Write about: the teller.
Last night was the first time I've not had the fireplace going overnight since winter arrived. This afternoon the temperature was in the low twenties. Spectacular stuff.
Had a lovely day celebrating Kat's birthday. I think the big family dinner was the highlight, as everyone seemed to really enjoy themselves.
Heading up to Penticton tomorrow morning for another midwife appointment. The last one before baby arrives? Quite possibly, seeing as his due date is next Monday.
Myra shifted her weight from one foot to the other and tried not to sigh. It had been a slow day inside the bank and the sight of the tenth person in the last half hour using the ATM she could see from her station was enough to make her grind her teeth.
What, she wondered once again, was the point of her job if all the customers just used that stupid machine? She might as well pack up her things and go home for the day. Or week. Maybe she could take a month off before anyone noticed she wasn't showing up for work.
"Hey, have you seen Myra lately?" she imagined the bank manager asking her colleagues.
"Who?" they would all reply in unison.
She checked the time on the wall clock to her left. Another hour until closing. She was in hell. This was hell. Maybe she could steal an extra notebook out of the supply cabinet and start writing a short story. Or really commit to the project and aim for a full length novel.
How long would that take her with all that spare time, a couple weeks? A month at most, surely. She could be the next Dick Francis!
"Hello there, dearie."
Myra snapped back to the present with a shake of her head and a slight shudder. Before her was an elderly man, a well-used wooden cane in one hand and a thick envelope in the other. She allowed herself a couple blinks to regain her bearings before speaking.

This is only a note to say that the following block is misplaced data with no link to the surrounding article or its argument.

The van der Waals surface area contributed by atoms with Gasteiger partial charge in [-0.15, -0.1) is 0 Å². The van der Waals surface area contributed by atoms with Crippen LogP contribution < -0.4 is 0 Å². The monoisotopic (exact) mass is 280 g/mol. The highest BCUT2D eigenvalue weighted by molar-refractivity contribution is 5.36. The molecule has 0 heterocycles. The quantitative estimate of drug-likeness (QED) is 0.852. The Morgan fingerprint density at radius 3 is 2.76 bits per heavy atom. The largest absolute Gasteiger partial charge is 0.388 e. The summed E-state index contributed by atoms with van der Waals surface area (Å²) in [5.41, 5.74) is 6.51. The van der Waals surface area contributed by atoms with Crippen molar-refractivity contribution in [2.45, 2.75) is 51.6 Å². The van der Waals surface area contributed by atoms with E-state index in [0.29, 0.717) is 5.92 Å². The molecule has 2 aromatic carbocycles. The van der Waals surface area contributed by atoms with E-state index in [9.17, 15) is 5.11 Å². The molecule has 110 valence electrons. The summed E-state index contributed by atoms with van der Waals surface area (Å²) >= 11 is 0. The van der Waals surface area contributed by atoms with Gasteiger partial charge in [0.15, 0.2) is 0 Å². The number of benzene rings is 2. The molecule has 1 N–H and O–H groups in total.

"Good afternoon, sir. How can I help you?"
"Oh, so very kind of you to offer," the man said with a wide grin that flaunted his yellowed dentures. "You see, dearie, I need to exchange all of this troublesome paper money."
"Exchange it for... what?" Myra was quite certain she didn't want to know the answer but there really wasn't anything else to do at that point.
"Why, for coins, dearie! Such a silly question to ask, really. So much more dependable than this flimsy stuff."
Myra checked the clock once more. Fifty-eight minutes until closing. Maybe it wasn't too late for her to go back to school and learn something useful, like computer programming. Maybe she could program ATMs. Make them spit out extra money at random. Maybe m-
"One moment please, sir," she said as she turned to walk away. "I have to make sure we have enough coins on hand to cover this."
And then she began to walk. And she didn't stop once she reached the sidewalk.